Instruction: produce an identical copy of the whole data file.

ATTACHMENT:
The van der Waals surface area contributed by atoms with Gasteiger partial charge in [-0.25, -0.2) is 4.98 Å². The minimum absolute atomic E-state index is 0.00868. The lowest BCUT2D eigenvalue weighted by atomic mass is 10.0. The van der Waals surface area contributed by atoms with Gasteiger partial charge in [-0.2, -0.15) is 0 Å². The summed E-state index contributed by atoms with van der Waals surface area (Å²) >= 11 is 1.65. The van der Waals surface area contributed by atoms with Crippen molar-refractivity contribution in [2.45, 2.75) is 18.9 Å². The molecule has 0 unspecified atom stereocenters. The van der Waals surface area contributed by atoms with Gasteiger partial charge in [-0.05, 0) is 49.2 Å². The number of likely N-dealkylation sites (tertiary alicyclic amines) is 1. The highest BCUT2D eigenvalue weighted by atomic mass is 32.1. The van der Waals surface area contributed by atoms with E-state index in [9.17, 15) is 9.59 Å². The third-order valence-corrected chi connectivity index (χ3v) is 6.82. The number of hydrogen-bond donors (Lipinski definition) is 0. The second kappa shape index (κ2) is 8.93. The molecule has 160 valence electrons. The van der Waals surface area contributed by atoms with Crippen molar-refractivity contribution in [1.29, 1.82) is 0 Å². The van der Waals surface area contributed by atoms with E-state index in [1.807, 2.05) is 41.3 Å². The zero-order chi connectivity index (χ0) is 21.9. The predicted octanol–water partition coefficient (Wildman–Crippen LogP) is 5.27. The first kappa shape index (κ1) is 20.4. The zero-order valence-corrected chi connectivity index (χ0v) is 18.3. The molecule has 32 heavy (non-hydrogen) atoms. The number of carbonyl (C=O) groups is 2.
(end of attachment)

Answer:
The van der Waals surface area contributed by atoms with Gasteiger partial charge in [-0.25, -0.2) is 4.98 Å². The minimum absolute atomic E-state index is 0.00868. The lowest BCUT2D eigenvalue weighted by atomic mass is 10.0. The van der Waals surface area contributed by atoms with Gasteiger partial charge in [-0.2, -0.15) is 0 Å². The summed E-state index contributed by atoms with van der Waals surface area (Å²) >= 11 is 1.65. The van der Waals surface area contributed by atoms with Crippen molar-refractivity contribution in [2.45, 2.75) is 18.9 Å². The molecule has 0 unspecified atom stereocenters. The van der Waals surface area contributed by atoms with Gasteiger partial charge in [-0.05, 0) is 49.2 Å². The number of likely N-dealkylation sites (tertiary alicyclic amines) is 1. The highest BCUT2D eigenvalue weighted by atomic mass is 32.1. The van der Waals surface area contributed by atoms with E-state index in [9.17, 15) is 9.59 Å². The third-order valence-corrected chi connectivity index (χ3v) is 6.82. The number of hydrogen-bond donors (Lipinski definition) is 0. The second kappa shape index (κ2) is 8.93. The molecule has 160 valence electrons. The van der Waals surface area contributed by atoms with Crippen molar-refractivity contribution in [1.29, 1.82) is 0 Å². The van der Waals surface area contributed by atoms with E-state index in [1.807, 2.05) is 41.3 Å². The zero-order chi connectivity index (χ0) is 21.9. The predicted octanol–water partition coefficient (Wildman–Crippen LogP) is 5.27. The first kappa shape index (κ1) is 20.4. The zero-order valence-corrected chi connectivity index (χ0v) is 18.3. The molecule has 32 heavy (non-hydrogen) atoms. The number of carbonyl (C=O) groups is 2.